Multi-level manifestations of sexual stigma among men with same-gender sexual experience in Ghana

Khalida Saalim, Prince Amu-Adu, Richard Panix Amoh-Otu, Ransford Akrong, Gamji Rabiu Abu-Ba’are, Melissa A. Stockton, Richard Vormawor, Kwasi Torpey, Laura Nyblade, LaRon E. Nelson

Research output: Contribution to journalArticlepeer-review

6 Citations (Scopus)


Sexual stigma and discrimination toward men who have same-gender sexual experiences are present across the globe. In Ghana, same-gender sexual desires and relationships are stigmatized, and the stigma is sanctioned through both social and legal processes. Such stigma negatively influences health and other material and social aspects of daily life for men who have sex with men (MSM). However, there is evidence that stigma at the interpersonal level can intersect with stigma that may be operating simultaneously at other levels. Few studies provide a comprehensive qualitative assessment of the multi-level sexual stigma derived from the direct narratives of men with same-gender sexual experience. To help fill this gap on sexual stigma, we qualitatively investigated [1] what was the range of sexual stigma manifestations, and [2] how sexual stigma manifestations were distributed across socioecological levels in a sample of Ghanaian MSM. From March to September 2020, we conducted eight focus group discussions (FGDs) with MSM about their experiences with stigma from Accra and Kumasi, Ghana. Data from the FGDs were subjected to qualitative content analysis. We identified a range of eight manifestations of sexual stigma: (1) gossiping and outing; (2) verbal abuse and intrusive questioning; (3) non-verbal judgmental gestures; (4) societal, cultural, and religious blaming and shaming; (5) physical abuse; (6) poor-quality services; (7) living in constant fear and stigma avoidance; and (8) internal ambivalence and guilt about sexual behavior. Sexual stigma manifestations were unevenly distributed across socioecological levels. Our findings are consistent with those of existing literature documenting that, across Africa, and particularly in Ghana, national laws and religious institutions continue to drive stigma against MSM. Fundamental anti-homosexual sentiments along with beliefs associating homosexuality with foreign cultures and immorality drive the stigmatization of MSM. Stigma experienced at all socioecological levels has been shown to impact both the mental and sexual health of MSM. Deeper analysis is needed to understand more of the lived stigma experiences of MSM to develop appropriate stigma-reduction interventions. Additionally, more community-level stigma research and interventions are needed that focus on the role of family and peers in stigma toward MSM in Ghana.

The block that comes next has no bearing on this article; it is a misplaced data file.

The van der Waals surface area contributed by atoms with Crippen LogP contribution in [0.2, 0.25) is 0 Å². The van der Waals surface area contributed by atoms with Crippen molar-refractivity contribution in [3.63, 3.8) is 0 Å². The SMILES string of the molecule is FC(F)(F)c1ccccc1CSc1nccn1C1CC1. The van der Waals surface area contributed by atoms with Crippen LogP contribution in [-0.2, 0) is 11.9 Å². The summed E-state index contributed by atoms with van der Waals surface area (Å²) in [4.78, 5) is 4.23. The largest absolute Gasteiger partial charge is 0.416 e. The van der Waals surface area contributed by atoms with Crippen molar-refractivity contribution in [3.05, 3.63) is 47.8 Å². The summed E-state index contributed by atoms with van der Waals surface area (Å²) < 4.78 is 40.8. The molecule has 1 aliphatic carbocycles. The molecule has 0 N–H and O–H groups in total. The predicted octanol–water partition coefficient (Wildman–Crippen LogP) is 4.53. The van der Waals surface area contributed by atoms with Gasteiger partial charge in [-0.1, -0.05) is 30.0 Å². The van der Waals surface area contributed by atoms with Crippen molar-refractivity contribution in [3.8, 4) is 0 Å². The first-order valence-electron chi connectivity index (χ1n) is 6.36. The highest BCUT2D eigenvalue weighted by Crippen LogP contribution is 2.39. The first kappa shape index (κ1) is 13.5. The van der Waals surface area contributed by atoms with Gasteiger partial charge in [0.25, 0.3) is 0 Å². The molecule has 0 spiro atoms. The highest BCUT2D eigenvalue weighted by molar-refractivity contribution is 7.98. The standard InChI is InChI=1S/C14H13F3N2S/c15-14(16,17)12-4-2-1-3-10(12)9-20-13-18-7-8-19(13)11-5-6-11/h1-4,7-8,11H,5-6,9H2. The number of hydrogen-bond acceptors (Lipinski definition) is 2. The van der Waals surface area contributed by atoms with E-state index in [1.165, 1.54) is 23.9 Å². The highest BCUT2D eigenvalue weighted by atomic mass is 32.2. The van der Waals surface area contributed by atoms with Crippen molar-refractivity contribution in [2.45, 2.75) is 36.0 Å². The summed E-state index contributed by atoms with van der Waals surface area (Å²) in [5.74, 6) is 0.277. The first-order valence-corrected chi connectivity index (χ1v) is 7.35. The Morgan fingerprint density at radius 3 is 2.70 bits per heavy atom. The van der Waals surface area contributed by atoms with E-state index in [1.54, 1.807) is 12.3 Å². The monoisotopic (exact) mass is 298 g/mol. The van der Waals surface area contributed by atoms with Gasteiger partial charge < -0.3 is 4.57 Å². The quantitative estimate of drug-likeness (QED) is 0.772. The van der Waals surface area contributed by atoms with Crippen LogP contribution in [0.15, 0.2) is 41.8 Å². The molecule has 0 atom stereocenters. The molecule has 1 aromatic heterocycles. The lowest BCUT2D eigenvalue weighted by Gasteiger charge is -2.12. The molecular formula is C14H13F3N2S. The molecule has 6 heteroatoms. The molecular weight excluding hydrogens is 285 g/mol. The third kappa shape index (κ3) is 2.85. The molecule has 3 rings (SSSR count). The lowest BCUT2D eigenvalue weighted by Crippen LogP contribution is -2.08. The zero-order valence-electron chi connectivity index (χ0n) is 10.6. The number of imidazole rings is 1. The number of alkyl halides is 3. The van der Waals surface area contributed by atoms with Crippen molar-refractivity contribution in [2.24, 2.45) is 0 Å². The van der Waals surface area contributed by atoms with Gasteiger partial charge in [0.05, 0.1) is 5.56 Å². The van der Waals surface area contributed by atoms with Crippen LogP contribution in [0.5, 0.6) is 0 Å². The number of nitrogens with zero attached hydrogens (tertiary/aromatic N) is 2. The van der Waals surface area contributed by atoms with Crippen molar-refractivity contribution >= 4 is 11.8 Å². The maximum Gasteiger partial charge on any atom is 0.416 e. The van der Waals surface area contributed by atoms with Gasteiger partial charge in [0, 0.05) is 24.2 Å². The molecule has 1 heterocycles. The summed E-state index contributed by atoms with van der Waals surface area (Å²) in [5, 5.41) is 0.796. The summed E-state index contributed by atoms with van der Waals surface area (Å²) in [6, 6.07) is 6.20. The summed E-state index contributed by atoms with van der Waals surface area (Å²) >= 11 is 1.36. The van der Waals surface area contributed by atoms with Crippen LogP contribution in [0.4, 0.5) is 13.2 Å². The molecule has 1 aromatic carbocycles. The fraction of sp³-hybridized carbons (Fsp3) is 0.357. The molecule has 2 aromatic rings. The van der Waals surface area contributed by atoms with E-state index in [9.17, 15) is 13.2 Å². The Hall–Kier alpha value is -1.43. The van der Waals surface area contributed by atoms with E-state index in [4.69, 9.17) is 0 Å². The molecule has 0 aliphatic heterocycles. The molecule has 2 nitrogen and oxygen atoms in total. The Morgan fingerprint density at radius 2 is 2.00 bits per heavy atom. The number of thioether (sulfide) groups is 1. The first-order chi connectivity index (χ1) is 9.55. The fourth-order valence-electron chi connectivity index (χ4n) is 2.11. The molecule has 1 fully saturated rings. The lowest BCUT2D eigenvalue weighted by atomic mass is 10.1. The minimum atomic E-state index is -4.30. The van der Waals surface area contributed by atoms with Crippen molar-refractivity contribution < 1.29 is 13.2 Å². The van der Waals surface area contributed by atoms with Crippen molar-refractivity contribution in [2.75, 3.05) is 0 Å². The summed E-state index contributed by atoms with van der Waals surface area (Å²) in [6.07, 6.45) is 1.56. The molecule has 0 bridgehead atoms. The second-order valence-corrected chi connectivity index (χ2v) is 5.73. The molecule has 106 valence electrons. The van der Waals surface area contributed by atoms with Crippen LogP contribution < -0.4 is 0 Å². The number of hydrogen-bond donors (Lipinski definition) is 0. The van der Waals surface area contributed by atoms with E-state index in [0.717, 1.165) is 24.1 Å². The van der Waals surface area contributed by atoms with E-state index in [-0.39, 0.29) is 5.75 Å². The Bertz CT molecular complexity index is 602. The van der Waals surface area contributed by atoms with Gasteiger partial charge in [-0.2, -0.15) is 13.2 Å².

Original languageEnglish
Article number166
Number of pages13
JournalBMC Public Health
Issue number1
Early online date24 Jan 2023
Publication statusPublished - 1 Dec 2023
Externally publishedYes

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